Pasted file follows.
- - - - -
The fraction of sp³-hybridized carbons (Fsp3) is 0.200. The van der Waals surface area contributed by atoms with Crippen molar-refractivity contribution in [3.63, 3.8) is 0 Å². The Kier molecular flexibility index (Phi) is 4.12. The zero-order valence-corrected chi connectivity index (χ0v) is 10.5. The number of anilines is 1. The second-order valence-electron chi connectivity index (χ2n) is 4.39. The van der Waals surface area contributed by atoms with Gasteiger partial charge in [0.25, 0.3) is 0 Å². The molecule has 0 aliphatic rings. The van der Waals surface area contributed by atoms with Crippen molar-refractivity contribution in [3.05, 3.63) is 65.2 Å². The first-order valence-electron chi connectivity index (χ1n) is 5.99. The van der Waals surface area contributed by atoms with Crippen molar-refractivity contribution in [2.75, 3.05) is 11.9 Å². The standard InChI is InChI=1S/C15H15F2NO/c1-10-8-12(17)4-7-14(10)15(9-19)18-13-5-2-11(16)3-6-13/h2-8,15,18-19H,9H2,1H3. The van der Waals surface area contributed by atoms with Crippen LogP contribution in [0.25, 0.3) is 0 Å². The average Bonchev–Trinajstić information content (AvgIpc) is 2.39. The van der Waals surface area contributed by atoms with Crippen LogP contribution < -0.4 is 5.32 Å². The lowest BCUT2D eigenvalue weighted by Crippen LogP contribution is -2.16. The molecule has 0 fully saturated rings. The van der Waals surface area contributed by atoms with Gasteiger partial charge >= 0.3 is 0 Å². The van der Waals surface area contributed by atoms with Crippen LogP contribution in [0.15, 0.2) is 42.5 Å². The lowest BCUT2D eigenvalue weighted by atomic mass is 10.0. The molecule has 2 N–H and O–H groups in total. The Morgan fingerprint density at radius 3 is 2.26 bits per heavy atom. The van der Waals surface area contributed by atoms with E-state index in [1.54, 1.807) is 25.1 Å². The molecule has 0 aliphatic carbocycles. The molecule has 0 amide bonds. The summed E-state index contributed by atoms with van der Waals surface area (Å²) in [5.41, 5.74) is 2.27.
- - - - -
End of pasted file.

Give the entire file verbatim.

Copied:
The fraction of sp³-hybridized carbons (Fsp3) is 0.200. The van der Waals surface area contributed by atoms with Crippen molar-refractivity contribution in [3.63, 3.8) is 0 Å². The Kier molecular flexibility index (Phi) is 4.12. The zero-order valence-corrected chi connectivity index (χ0v) is 10.5. The number of anilines is 1. The second-order valence-electron chi connectivity index (χ2n) is 4.39. The van der Waals surface area contributed by atoms with Gasteiger partial charge in [0.25, 0.3) is 0 Å². The molecule has 0 aliphatic rings. The van der Waals surface area contributed by atoms with Crippen molar-refractivity contribution in [3.05, 3.63) is 65.2 Å². The first-order valence-electron chi connectivity index (χ1n) is 5.99. The van der Waals surface area contributed by atoms with Crippen molar-refractivity contribution in [2.75, 3.05) is 11.9 Å². The standard InChI is InChI=1S/C15H15F2NO/c1-10-8-12(17)4-7-14(10)15(9-19)18-13-5-2-11(16)3-6-13/h2-8,15,18-19H,9H2,1H3. The van der Waals surface area contributed by atoms with Crippen LogP contribution in [0.25, 0.3) is 0 Å². The average Bonchev–Trinajstić information content (AvgIpc) is 2.39. The van der Waals surface area contributed by atoms with Crippen LogP contribution < -0.4 is 5.32 Å². The lowest BCUT2D eigenvalue weighted by Crippen LogP contribution is -2.16. The molecule has 0 fully saturated rings. The van der Waals surface area contributed by atoms with Gasteiger partial charge >= 0.3 is 0 Å². The van der Waals surface area contributed by atoms with Crippen LogP contribution in [0.15, 0.2) is 42.5 Å². The lowest BCUT2D eigenvalue weighted by atomic mass is 10.0. The molecule has 2 N–H and O–H groups in total. The Morgan fingerprint density at radius 3 is 2.26 bits per heavy atom. The van der Waals surface area contributed by atoms with E-state index in [1.54, 1.807) is 25.1 Å². The molecule has 0 aliphatic carbocycles. The molecule has 0 amide bonds. The summed E-state index contributed by atoms with van der Waals surface area (Å²) in [5.41, 5.74) is 2.27.